Camille…a Poem of Intimacy is a work in progress by guest artist-in-residence Jean Paul Comelin, an internationally renowned choreographer, director and master teacher who has created more than 70 works for major dance companies on five continents. Camille is a pas de deux inspired by the sculptures of French artist Camille Claudel (1864-1943), pupil and mistress of Auguste Rodin.

Also featured will be No Contact, a work choreographed by SMU dance student Jamal Jackson White and premiered at the University’s Brown Bag Dance Concert last fall.

On Friday and Saturday evening only, SMU dancers will give a special performance of Martha Graham’s Panorama. The performances serve as a preview of the SMU Dance Ensemble’s presentation of the work as part of the upcoming Martha Graham Dance Company performance at the Winspear Opera House on April 30 presented by TITAS in association with the AT&T Performing Arts Center.

The SMU students were invited by the Graham Company – the oldest and most celebrated dance company in America – to perform the work, says Myra Woodruff, SMU dance faculty member and a former Martha Graham dancer.

“It is a tremendous honor for our college dance ensemble to have been invited to perform with the Graham Company in concert,” Woodruff says. “It is indicative of the exceptionally high regard the Graham Company has for SMU’s Division of Dance.”

Premiered in 1935, Panorama is a groundbreaking work for 35 dancers set to a score by Norman Lloyd, which uses sheer numbers and geometric design to drive home Graham’s intense socio-political themes.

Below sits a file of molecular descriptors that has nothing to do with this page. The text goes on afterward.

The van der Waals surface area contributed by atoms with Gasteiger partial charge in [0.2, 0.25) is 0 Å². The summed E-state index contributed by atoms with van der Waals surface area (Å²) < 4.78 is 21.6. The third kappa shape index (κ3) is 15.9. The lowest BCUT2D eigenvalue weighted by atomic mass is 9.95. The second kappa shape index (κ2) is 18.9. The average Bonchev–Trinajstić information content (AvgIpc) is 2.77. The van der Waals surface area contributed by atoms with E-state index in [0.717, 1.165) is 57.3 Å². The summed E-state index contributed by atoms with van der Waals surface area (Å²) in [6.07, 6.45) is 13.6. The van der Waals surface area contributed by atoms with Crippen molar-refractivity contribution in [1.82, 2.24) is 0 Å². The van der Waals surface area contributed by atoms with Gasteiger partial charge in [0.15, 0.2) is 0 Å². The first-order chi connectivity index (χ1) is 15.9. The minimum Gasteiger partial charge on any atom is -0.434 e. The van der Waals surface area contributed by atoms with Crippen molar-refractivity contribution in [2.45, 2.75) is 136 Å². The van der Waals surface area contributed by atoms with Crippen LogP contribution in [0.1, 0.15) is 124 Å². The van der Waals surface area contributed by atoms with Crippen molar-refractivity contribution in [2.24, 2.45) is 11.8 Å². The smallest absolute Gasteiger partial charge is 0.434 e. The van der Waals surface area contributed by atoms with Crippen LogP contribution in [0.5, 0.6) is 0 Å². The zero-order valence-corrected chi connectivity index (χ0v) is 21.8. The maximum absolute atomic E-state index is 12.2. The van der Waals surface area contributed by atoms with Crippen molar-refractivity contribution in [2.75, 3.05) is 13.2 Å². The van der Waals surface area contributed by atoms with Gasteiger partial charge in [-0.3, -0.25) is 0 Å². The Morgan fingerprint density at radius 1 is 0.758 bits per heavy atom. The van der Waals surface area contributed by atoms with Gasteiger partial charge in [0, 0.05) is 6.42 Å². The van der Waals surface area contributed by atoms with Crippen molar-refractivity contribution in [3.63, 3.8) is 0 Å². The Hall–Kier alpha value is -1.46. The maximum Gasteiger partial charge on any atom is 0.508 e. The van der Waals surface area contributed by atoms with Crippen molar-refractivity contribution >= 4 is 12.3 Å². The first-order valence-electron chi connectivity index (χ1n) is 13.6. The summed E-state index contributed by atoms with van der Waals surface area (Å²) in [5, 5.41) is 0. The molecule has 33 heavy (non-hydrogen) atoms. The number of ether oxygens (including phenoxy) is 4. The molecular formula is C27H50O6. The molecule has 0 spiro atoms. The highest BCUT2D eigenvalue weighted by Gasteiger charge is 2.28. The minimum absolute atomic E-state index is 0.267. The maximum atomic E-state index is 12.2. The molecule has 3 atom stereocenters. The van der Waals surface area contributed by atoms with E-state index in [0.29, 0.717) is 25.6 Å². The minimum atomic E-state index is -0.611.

Spring Dance Concert performance times are 8 p.m. Wednesday through Saturday and 2 p.m. Sunday. Tickets are $7 for SMU faculty, staff and students. Free parking is available at Hillcrest and Binkley or in the garage under the Meadows Museum. For tickets and more information, call 214-768-2787 (214-SMU-ARTS).

Works by Graham, Tharp featured in Spring Dance Concert

A scene from the SMU production of Martha Graham's 'Lamentation'The Meadows Dance Ensemble at SMU’s Meadows School of the Arts will perform works by Martha Graham and Twyla Tharp in its 2008 Spring Dance Concert, April 2-6 in the Bob Hope Theatre, Owen Arts Center.

The featured dances will be Lamentation (left), a solo masterwork by Graham, and Octet, Tharp’s critically acclaimed 1991 piece for four men and four women. Lamentation, considered by many to be Graham’s most famous solo work, was first performed in New York by Graham herself in 1930. The eight Octet dancers were trained by guest artist Shawn Stevens, a former Twyla Tharp company member who premiered the work in New York. Read more.


Groundbreaking Graham work is highlight of 2007 Fall Dance Concert

Scene from 2007 SMU production of Martha Graham's 'Primitive Mysteries'

The Meadows Dance Ensemble at SMU’s Meadows School of the Arts open its 2007 Fall Dance Concert with a Martha Graham masterwork. Primitive Mysteries, a 1931 classic considered by many critics to be Graham’s greatest work, was inspired by Graham’s exposure to the myths and rituals of the Indians of the American Southwest and celebrates the coming of age of a young girl. Read more.


By | 2007-11-01T16:16:22+00:00 November 1, 2007|Categories: Calendar Highlights, News|Tags: , , |